Robanne, Barrett, and I spent last weekend in Santa Barbara, California. We were there because Barrett, our daughter, participated in a competition for a scholarship at Westmont College. The college brings together twenty-eight young scholars to interview them, test them, and have them write an essay toward scholarships. It’s been great to watch Barrett participate on such a high level academically.
The reason that this weekend was so important to me is that Westmont is my alma mater. I graduated in the 1970s and met Robanne there. It is the place that shaped me theologically. I began to think more consistently about God’s Word at a deeper level. It is the place that shaped me philosophically. I was a philosophy major, and we studied the great philosophers – Socrates, Plato, Aristotle. I began to understand how our western culture began to emerge from some of these great philosophies. It is the place that began to shape me sociologically – gave me the confidence to lead, gave me the confidence to know that I had skills that people would follow. But the biggest thing Westmont gave me was a lens to look at the world through, called a Christian worldview. It made me not afraid of questions. In fact, Westmont’s philosophy of liberal arts education is to ask more questions than to give answers, and in the questions we find the answers.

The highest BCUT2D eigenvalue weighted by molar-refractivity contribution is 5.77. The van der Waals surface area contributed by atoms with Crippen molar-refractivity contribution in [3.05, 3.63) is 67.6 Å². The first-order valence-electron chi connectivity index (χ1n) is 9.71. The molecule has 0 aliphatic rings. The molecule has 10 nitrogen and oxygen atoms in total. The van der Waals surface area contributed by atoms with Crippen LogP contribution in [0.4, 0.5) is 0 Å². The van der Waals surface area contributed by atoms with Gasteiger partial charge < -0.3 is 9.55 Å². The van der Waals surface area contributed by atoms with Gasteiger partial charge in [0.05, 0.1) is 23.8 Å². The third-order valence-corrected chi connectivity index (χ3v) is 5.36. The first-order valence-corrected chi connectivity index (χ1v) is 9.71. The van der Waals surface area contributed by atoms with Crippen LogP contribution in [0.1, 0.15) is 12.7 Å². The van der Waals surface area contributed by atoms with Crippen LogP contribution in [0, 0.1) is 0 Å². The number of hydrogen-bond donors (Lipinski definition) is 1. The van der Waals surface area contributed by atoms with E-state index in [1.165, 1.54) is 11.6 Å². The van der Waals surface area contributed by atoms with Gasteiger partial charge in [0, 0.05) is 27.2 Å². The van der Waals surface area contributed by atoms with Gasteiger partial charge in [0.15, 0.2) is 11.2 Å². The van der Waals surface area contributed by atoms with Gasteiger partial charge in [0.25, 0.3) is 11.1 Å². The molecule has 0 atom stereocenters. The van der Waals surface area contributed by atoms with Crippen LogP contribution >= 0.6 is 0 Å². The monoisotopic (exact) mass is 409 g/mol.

I’m really excited about Barrett perhaps going to school there. I think, though, the moment that I enjoyed the most this weekend was hearing a mathematics professor explain how his discipline of mathematics fed into a Christian worldview and particularly into Creation. He began to talk about how different formulas and math issues come together in a sunset. So when he looks at a sunset, he sees math; he sees the culmination of various mathematical formulas. But then at the end he said something like, "When I consider all this, it tells me about the Creator, a Creator who is so ordered that He put the sunset together precisely, and He makes all things good.”
As I sit here reflecting on the weekend, I am so thankful for the building blocks that God has put in my life. It is my hope that AMF will be a building block for many, many people, and that young scholars like those I watched at Westmont will come to places like AMF and apply their strong minds to sharing the Gospel in ways that we have not dreamed of.
It was a good weekend. I don’t know if Barrett will win the scholarship, but even if she does not, the experience of rubbing shoulders with such great minds will leave an impression on her forever.